In the morning Ishmael wakes to find Queequeg’s arm “thrown over me in the most loving and affectionate manner. You had almost thought I had been his wife.” Now there’s no panic. Eventually Queequeg rouses and, by signs and sounds, makes Ishmael understand that he’ll dress and leave. “The truth is, these savages have an innate sense of delicacy,” Ishmael editorializes. “It is marvelous how essentially polite they are. … So much civility and consideration, while I was guilty of great rudeness.” Reflecting on Queequeg’s tatted visage, he concludes: “Savage though he was, and hideously marred about the face — at least to my taste — his countenance yet had a something in it which was by no means disagreeable. You cannot hide the soul. … Queequeg was George Washington cannibalistically developed.”
Mates now for life, they find a ship, but Queequeg is barred; he’s not Christian. Ishmael fast-talks: Queequeg, like “all of us, and every mother’s son and soul of us,” belongs to “the great and everlasting First Congregation of this whole worshiping world. … In that we all join hands.” Impressed by Ishmael’s impromptu sermon, the recruiter allows their marks; they’ll board the Pequod, a ship Melville has named, he reminds us, for a famed tribe of Massachusetts natives, already extinct.
Nearly two centuries ago, Melville showed us how easy it is to welcome as our own the touches of others, their equivalent colors, customs and beliefs; their journeys, their transitions. And to remember those who, unwelcomed, suffered. How much could have been avoided, and embraced, had we heeded.
Melville feverishly scribbled a diagnosis, prognosis and prescription for the human condition. We are all Ishmael the ingénue and Starbuck the pragmatist and Ahab the maniac, stuck on a ship driven by winds we cannot predict, helmed by a mind not fully comprehensible, whose compulsions we don’t control. The world is an elusive whale; we might choose coexistence or destruction. And though we do not decide the outcome, the hands on those oars are ours; each stroke invites consequences. And lest we overlook the obvious: The men went equipped to do harm in their quest for — oil. If we are all Ishmael and Starbuck and Ahab, caught in our collective addiction, the whales exemplify a counterculture, a way of living weightlessly, of not draining the world that floats them.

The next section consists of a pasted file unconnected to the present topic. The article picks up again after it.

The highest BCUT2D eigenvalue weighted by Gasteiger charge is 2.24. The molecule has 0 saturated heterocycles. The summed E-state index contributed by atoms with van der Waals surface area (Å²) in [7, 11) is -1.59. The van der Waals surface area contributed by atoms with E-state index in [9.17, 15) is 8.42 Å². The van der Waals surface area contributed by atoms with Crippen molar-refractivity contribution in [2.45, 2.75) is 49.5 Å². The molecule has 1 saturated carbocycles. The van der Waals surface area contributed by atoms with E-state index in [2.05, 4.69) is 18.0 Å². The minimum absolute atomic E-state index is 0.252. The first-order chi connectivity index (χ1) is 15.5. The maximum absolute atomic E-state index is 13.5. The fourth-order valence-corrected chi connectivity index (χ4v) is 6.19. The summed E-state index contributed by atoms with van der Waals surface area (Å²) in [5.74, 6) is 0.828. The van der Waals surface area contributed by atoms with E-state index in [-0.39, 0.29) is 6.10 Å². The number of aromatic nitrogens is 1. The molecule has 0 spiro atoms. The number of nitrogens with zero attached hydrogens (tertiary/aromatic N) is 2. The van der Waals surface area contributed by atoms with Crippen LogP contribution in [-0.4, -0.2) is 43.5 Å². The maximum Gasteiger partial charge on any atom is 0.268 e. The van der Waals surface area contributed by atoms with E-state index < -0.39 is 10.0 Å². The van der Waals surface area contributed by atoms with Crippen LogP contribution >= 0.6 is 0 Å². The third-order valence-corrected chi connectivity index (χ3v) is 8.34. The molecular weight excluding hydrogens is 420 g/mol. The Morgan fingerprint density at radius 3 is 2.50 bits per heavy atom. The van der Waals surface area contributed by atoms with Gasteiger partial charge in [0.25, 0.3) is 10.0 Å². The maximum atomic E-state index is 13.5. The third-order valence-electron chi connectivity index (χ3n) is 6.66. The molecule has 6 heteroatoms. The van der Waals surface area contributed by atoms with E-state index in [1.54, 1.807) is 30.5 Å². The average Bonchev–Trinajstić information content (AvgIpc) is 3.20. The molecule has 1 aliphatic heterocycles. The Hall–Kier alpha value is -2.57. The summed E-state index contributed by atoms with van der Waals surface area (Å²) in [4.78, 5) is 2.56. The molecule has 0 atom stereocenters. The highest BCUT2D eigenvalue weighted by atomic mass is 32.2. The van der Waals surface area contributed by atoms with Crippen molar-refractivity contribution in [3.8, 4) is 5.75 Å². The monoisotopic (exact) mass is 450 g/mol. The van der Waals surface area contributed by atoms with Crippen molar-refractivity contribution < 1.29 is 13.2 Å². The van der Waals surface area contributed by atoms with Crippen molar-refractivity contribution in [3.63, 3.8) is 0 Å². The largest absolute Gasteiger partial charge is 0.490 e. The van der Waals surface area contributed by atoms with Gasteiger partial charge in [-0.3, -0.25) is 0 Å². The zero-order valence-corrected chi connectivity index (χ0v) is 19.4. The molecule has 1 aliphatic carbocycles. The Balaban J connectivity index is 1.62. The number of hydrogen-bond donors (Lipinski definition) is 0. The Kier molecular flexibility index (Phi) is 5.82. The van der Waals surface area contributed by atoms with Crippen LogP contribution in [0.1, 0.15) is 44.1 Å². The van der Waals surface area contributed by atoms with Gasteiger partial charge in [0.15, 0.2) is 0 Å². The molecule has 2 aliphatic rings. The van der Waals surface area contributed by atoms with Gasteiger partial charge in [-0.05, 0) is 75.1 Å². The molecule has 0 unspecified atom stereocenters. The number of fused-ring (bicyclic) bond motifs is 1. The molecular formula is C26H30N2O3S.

It’s no coincidence that Leviathan, the sperm whale, is Melville’s chosen vehicle. No other candidate qualifies. Ahab could have chased a fire-breathing dragon. But to face real quotidian madness we must have at stake real blood and real will on both sides. Only this creature — the largest with teeth on the planet — comes to us as quickened flesh and immortal metaphor, tangling us with our own pursuits, profane, bleeding, sacred, free. Only Leviathan could do it. Could win.
So one wonders about those who’ve turned the book aside — as, in college, I did. How does one fare, having failed to be forewarned about our inner Ahabs or the risks of being led into complicity with madness, uncounseled on the wisdom of rejecting the obsessive quests that the world’s pulpits condone and its ports reward. “Moby-Dick” is only partly about madness; it’s equally about banality.
Herman Melville’s haunting inquiry — “whether Leviathan can long endure so wide a chase, and so remorseless a havoc” — returns to me again while every whale in every ocean returns to share our air in seas we’re warming and thickening with plastic. “If ever the world is to be again flooded, like the Netherlands, to kill off its rats,” Melville mused, “then the eternal whale will still survive, and … spout his frothed defiance to the skies.” But the warming that will erode the contours of Florida and New York, Houston, Hong Kong and Bangladesh will make life difficult for whales, too. They, and all beings, as the naturalist Henry Beston wrote, are “caught with ourselves in the net of life and time, fellow prisoners of the splendor and travail of the earth.” Mesh by knotted mesh, it’s a net we have woven, perversely, by unweaving the web of life. Melville tried to warn us.
Carl Safina’s most recent book is “Becoming Wild: How Animal Cultures Raise Families, Create Beauty, and Achieve Peace.”